Governments all around the globe are grappling with the issue of how to deal with the rapid emergence of artificial intelligence. (AI). Local governments in China have declared plans to impose an obligatory evaluation of generative AI services before they are made public. The latest AI safety investigations include natural language processing (NLP) models like ChatGPT.
According to a statement on the website of China’s internet regulator, the Cyberspace Administration of China, suppliers of AI services have a responsibility to guarantee that the material is truthful, protects intellectual property (IP), and does not discriminate or jeopardise security.
Reports claim that the planned assessments would compel AI service providers to undertake extensive inspections of their technology and data management practices. This shall be done to verify compliance with security requirements. Companies that fail to pass the inspection may face consequences such as fines and operational limitations. Additionally, all AI-generated content must be clearly labelled as such. According to sources acquainted with the subject matter, the action is part of the Chinese government’s larger push to improve cybersecurity in the country.
These developments came after Baidu, one of China’s major tech giants, introduced its own AI chatbot, “Ernie,” in late March. This chatbot is expected to compete with OpenAI’s ChatGPT. The chatbot is powered by Ernie, an AI-powered deep learning model that stands for “enhanced representation through knowledge integration.” In addition to Baidu’s AI chatbot, other Chinese IT behemoths such as Alibaba and SenseTime are racing to develop AI systems comparable to those of Google and Microsoft.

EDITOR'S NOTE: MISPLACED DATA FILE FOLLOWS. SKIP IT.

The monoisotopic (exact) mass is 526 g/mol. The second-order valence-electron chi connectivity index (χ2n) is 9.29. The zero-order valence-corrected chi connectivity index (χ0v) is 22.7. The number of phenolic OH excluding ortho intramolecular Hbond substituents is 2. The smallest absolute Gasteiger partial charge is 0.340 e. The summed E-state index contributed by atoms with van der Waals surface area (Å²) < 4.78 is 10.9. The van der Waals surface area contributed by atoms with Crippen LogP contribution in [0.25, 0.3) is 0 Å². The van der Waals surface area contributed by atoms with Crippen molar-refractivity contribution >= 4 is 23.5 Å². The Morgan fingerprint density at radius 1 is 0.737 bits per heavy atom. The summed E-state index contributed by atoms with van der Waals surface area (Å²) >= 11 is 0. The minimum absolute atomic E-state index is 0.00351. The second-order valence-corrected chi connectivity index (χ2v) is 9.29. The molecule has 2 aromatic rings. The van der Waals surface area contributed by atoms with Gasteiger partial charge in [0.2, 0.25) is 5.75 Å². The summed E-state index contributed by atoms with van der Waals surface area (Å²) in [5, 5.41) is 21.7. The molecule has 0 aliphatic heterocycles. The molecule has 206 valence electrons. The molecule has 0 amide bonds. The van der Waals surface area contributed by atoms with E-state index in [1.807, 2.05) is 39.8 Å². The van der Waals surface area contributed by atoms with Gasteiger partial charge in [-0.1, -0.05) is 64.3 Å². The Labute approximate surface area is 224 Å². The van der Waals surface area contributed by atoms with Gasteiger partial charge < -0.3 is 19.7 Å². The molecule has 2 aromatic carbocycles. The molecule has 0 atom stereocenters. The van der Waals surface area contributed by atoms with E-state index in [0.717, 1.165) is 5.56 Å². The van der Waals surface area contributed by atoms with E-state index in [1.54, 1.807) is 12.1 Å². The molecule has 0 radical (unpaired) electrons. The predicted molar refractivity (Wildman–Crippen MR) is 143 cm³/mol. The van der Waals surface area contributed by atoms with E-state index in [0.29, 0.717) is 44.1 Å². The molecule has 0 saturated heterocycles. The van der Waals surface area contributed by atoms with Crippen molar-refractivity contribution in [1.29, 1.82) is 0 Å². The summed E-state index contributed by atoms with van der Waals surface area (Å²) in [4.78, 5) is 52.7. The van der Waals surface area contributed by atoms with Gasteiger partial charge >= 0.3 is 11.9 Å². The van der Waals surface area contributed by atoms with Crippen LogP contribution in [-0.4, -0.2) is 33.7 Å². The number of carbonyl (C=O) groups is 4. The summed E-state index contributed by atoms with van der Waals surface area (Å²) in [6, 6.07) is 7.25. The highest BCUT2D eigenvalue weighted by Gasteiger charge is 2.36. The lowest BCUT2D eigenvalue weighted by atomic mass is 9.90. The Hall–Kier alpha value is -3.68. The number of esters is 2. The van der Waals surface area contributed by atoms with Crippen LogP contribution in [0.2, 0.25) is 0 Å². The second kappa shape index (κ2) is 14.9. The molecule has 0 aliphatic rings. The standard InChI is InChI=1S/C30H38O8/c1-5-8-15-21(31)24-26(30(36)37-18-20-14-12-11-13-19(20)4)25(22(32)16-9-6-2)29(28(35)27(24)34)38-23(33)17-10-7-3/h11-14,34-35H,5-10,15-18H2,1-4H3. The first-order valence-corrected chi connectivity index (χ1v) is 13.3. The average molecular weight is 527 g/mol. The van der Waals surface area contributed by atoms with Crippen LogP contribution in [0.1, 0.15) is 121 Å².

At this point, it is unknown when the proposed security evaluations would be implemented, or what exact conditions businesses must achieve in order to pass them. If the evaluations are implemented, they might provide further problems for both Chinese AI firms such as Baidu, Alibaba, and Tencent, as well as their foreign counterparts such as OpenAI/Microsoft and Google that are involved in the Chinese market.
The claims come at a time when the AI sector is under greater scrutiny on all fronts, with an open letter signed by over 1,100 experts, including Elon Musk and Steve Wozniak, calling for a six-month halt on AI development in order to seek international regulation of the technology.
US Vice President Joe Biden recently warned tech companies about the threats of AI to society, national security, and the economy. Following a data breach on the site that revealed private user data, Italian regulators temporarily blocked ChatGPT. In Canada, OpenAI is under a privacy investigation following claims of stealing personal information.